10

Measuring College Readiness: Developing a System of On-Track and Off-Track Metrics for Texas High School Students

Saenz, David Pael 08 1900 (has links)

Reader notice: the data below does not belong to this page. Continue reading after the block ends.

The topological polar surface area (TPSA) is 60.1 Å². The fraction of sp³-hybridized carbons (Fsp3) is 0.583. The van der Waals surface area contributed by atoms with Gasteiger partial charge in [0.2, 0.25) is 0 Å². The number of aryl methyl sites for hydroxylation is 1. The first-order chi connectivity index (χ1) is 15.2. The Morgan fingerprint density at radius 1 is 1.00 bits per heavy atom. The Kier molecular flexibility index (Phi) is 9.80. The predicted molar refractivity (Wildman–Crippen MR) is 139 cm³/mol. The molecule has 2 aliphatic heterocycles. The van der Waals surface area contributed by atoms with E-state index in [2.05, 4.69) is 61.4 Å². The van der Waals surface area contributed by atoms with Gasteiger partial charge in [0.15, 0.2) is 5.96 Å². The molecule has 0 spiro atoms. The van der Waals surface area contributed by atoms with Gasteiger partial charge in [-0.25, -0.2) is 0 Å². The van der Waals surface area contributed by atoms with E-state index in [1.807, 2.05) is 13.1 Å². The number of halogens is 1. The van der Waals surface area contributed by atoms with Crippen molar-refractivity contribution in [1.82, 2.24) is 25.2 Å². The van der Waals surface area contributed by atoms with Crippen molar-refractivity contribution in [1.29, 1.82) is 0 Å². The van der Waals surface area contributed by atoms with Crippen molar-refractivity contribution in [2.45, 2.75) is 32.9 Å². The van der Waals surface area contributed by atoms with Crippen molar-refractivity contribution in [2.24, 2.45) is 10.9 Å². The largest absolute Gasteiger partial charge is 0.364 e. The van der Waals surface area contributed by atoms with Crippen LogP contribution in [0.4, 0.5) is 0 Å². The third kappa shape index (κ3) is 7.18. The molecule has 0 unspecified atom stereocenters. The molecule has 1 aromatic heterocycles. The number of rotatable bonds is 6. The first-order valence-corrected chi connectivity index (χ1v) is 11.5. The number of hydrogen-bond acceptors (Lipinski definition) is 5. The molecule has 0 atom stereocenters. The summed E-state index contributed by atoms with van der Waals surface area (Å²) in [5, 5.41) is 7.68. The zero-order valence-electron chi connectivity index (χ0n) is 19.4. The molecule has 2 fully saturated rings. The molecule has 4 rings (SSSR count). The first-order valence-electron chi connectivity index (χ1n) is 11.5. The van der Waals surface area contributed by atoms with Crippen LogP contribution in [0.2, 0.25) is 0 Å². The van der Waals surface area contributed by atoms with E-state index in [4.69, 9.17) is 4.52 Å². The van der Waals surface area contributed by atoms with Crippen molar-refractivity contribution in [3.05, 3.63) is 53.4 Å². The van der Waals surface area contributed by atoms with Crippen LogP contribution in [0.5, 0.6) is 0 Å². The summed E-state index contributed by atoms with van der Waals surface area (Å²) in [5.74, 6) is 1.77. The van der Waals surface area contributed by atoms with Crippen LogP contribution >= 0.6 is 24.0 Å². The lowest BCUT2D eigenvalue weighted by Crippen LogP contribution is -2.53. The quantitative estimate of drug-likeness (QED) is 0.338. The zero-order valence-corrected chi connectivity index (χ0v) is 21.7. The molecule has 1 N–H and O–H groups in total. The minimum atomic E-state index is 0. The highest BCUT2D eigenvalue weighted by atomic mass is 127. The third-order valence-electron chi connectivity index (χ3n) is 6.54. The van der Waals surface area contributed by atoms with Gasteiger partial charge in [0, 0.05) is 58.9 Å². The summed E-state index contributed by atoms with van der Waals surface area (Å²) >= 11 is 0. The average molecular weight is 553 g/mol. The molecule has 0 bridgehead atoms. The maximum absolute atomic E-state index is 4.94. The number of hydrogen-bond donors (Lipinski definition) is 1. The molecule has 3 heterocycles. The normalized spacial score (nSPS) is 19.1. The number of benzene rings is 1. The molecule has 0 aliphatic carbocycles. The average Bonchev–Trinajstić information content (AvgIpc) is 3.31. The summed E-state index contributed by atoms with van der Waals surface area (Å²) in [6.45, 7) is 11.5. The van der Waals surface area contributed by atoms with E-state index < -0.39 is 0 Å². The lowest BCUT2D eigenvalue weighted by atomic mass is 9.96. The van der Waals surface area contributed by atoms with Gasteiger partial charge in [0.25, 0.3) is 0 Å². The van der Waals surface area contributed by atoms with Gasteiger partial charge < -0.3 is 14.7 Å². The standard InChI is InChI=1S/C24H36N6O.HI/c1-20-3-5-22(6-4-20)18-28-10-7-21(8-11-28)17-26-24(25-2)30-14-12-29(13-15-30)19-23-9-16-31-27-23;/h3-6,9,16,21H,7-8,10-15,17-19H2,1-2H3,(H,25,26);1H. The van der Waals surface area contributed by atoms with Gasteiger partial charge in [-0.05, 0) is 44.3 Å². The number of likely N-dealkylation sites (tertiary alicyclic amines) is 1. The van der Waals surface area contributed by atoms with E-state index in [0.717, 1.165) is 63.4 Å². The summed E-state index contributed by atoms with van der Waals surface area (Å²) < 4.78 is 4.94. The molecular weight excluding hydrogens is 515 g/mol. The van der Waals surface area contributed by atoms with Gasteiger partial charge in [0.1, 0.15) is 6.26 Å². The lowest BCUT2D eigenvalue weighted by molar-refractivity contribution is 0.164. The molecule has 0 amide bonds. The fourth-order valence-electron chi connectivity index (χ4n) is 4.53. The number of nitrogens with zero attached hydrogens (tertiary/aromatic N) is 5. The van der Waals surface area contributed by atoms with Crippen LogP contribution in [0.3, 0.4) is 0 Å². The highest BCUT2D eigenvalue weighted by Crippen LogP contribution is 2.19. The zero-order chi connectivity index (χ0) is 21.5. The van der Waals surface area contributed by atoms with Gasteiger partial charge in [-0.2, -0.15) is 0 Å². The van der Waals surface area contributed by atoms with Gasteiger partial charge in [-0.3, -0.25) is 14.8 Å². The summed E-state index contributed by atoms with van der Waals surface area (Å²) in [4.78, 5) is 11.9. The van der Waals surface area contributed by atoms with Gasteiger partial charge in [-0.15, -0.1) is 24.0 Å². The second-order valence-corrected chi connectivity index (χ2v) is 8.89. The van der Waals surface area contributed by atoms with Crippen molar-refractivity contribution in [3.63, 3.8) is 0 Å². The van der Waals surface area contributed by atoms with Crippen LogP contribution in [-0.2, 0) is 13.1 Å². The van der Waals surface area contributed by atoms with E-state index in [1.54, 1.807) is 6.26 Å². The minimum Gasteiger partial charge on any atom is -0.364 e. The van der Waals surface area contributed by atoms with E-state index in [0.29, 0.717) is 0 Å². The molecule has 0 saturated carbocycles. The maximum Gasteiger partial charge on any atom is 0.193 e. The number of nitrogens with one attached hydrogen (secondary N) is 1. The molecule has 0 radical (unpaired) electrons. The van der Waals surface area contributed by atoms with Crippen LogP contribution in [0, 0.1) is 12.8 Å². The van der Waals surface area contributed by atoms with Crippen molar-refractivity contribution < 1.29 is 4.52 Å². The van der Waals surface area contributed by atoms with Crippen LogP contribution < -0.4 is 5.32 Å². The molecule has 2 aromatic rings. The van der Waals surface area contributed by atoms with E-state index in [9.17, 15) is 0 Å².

The purpose of this study was to analyze and determine the predictive power of individual and a combination of different indicators that are used to determine college readiness. For this study a logistic regression analysis was conducted due to the dichotomous nature of the dependent variable. The dependent variable for the study was the earning of a post-secondary credential. The independent variables included high school diploma type, Advanced Placement course taken, Advanced Placement test performance, SAT performance, ACT performance, a multidimensional index made up of all the variables, and high school GPA. The study found that high school GPA had the strongest odds ratio, Exp(B), for the participants earning a post-secondary credential (Exp(B) = 6.597), followed by diploma type (Exp(B) = 6.316), taking an Advanced Placement course (Exp(B) = 4.368), earning at least one qualifying Advanced Placement test score (Exp(B) = 3.846), a multidimensional index (Exp(B) = 2.318), ACT score (Exp(B) = 1.161) and SAT score (Exp(B) = 1.003). Future analysis is needed by using live data of student's college performance, stratifying the data to account for differences in post-secondary performance by different racial and socio-economic groups, and studying the effects of the State of Texas' chosen college readiness variables.